The books I’ve found most useful for DD303. Items marked with an asterisk* are recommended because they are more readable than purely academic writing whilst also thoroughly covering the topic.
- Study skills
- Part 3: Language & Thought
- Chapter 11: Problem Solving
- Chapter 12: Judgement and Decision Making & Chapter 13: Reasoning
Learning from feedback is the shortest route to making progress on OU modules and the best resource for addressing individual issues is the feedback you get from your tutor. However, without a methodical approach for processing this feedback I’ve found that I haven’t made the most of this resource. The most explicit OU guidance I’ve found is useful but still too general (what or where is a TMA review form?). It took me until TMA03 on my final module to come up with a fairly simple approach that I could have applied from the first module I took and which I’m convinced would have accelerated my writing development.
My search for a better way to use feedback started by looking for patterns in my tutor’s comments on TMA01 after getting a disappointing grade. Although the process was fairly ad hoc at that stage I think it was my major breakthrough. I’ve now formalised the process a little by doing a mini thematic analysis (hello DD307!) on my tutor’s comments and putting the results in a spreadsheet. This sounds like more effort than it actually is and the payoff is that you get a clear cumulative, qualitative and quantitative view of your progress than when the comments are sitting alongside your TMA in a document. I’ll outline the process which should be enough to understand the benefits and create your own spreadsheet if you want to take it that far.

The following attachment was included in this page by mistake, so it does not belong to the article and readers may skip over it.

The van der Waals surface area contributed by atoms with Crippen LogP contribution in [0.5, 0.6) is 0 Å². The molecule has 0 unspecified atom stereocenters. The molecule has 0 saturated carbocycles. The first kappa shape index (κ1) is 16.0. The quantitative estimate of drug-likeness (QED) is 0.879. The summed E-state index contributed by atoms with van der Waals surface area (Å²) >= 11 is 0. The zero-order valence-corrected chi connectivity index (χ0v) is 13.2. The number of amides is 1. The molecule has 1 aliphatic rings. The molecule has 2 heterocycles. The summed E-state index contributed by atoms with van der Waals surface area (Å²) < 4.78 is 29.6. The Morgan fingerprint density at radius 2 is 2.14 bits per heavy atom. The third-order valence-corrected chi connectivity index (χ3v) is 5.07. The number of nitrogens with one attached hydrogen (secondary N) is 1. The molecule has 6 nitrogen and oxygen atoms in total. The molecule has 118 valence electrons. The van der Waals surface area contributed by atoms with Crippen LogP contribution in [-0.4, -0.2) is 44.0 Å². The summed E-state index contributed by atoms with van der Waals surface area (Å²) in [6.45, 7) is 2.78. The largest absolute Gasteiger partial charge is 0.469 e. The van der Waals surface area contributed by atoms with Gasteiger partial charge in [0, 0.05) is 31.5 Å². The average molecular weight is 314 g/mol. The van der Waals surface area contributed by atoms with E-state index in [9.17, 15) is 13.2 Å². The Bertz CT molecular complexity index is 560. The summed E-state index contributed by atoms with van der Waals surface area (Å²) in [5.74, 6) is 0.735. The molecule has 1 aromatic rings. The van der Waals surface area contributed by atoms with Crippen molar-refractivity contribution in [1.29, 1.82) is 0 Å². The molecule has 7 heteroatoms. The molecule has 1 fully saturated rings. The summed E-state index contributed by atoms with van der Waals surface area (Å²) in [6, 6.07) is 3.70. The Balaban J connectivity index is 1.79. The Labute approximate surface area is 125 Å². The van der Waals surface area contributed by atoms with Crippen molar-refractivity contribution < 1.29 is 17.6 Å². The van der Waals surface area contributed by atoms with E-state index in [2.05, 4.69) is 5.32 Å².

- Create three columns: Theme, Positive, Negative. Take a TMA and work through your tutor’s comments classifying them as positive or negative and giving them a top level theme. It may take a few passes to produce your final set of themes. I ended up with themes including ‘Introduction’, ‘Define terms’, ‘Point’, ‘Flow’ etc.
- Repeat with as many TMAs as you have/feel like processing. (You could even go back to TMAs from earlier modules).
- That’s it!